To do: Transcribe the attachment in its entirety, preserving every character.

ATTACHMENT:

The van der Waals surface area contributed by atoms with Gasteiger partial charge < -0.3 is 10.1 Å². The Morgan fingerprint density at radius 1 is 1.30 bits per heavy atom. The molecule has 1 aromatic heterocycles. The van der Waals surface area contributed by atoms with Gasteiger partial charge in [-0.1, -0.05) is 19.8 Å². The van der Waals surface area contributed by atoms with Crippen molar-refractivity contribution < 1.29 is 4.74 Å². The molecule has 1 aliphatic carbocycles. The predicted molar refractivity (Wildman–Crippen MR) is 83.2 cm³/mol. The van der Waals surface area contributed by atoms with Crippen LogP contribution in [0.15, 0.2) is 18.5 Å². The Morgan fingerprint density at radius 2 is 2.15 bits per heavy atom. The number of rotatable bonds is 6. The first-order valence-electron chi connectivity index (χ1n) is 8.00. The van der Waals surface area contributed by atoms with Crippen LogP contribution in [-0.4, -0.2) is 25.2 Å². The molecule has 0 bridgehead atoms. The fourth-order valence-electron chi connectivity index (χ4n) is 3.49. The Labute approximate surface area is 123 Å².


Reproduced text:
The van der Waals surface area contributed by atoms with Gasteiger partial charge < -0.3 is 10.1 Å². The Morgan fingerprint density at radius 1 is 1.30 bits per heavy atom. The molecule has 1 aromatic heterocycles. The van der Waals surface area contributed by atoms with Gasteiger partial charge in [-0.1, -0.05) is 19.8 Å². The van der Waals surface area contributed by atoms with Crippen molar-refractivity contribution < 1.29 is 4.74 Å². The molecule has 1 aliphatic carbocycles. The predicted molar refractivity (Wildman–Crippen MR) is 83.2 cm³/mol. The van der Waals surface area contributed by atoms with Crippen LogP contribution in [0.15, 0.2) is 18.5 Å². The Morgan fingerprint density at radius 2 is 2.15 bits per heavy atom. The number of rotatable bonds is 6. The first-order valence-electron chi connectivity index (χ1n) is 8.00. The van der Waals surface area contributed by atoms with Crippen LogP contribution in [-0.4, -0.2) is 25.2 Å². The molecule has 0 bridgehead atoms. The fourth-order valence-electron chi connectivity index (χ4n) is 3.49. The Labute approximate surface area is 123 Å².